One telling comment he made after mentioning that the algorithms for the different APAPs differ from one another and that they change from one generation of the device to the next without the manufacturer’s announcing the change. The technology has gotten ahead of the science, he said. I had heard this comment at another conference a number of years ago – it was troubling then and it remains troubling now.The second talk of the day, perhaps my favorite of the congress, was delivered by Dr. Meir Kryger of Yale. His talk was titled “Faces of Sleep Apnea.” Kryger has, by his count, treated 12,000 patients since 1972 when he started in the field of sleep medicine. His presentation consisted of pictures of sleep apnea patients he has treated over the years. Some of the faces were familiar typology for the OSA patients and some were not. Each image had a story and it was clear that he cared about each one. His talk reminded those present that the physical examination and the patient history are critical to getting to a diagnosis.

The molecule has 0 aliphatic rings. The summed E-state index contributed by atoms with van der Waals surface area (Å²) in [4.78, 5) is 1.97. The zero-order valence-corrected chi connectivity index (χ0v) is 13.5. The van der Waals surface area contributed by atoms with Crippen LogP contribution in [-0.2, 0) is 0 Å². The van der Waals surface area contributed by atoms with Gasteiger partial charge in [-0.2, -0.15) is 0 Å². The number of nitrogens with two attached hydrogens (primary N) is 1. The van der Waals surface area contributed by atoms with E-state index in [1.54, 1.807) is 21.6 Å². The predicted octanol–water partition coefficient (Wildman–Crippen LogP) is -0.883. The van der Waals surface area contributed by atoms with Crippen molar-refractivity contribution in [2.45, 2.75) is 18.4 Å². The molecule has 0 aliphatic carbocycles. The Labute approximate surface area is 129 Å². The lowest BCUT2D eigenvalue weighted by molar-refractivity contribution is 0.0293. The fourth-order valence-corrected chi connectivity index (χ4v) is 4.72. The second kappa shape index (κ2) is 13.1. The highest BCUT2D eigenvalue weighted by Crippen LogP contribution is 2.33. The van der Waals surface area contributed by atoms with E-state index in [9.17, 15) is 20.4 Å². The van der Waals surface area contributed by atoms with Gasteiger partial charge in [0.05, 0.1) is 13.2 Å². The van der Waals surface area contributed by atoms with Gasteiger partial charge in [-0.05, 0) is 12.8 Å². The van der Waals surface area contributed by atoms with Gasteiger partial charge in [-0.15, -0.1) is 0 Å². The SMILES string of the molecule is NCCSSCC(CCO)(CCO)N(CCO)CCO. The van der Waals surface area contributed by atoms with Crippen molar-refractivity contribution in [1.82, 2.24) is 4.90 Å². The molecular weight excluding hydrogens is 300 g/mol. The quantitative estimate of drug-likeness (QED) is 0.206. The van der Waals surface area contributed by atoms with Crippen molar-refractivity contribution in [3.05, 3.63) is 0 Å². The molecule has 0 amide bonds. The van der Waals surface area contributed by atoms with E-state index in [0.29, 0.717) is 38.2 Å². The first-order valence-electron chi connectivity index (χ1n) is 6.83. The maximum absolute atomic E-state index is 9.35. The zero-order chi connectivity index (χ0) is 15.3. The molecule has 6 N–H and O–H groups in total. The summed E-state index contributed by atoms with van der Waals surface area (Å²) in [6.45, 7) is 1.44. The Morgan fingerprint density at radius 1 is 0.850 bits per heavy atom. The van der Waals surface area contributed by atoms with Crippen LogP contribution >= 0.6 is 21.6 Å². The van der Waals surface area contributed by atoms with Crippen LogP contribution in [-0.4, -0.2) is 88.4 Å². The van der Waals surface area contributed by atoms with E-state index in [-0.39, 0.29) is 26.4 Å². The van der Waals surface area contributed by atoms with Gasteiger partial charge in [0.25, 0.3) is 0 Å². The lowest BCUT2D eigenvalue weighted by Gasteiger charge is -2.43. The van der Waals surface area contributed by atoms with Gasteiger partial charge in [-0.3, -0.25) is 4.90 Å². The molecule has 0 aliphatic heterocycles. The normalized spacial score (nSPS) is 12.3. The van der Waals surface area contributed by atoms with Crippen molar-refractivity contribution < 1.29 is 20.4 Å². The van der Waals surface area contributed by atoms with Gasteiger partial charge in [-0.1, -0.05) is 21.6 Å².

The congress ended without a clear statement on where the event would next be held. Pressure from the sponsors of these events to consolidate the number of sleep medicine conferences leaves the date of the next World Congress on Sleep Apnea open. Perhaps it is fitting that the last scheduled congress was held in the Eternal City, the place I call my spiritual home.Arrivederci!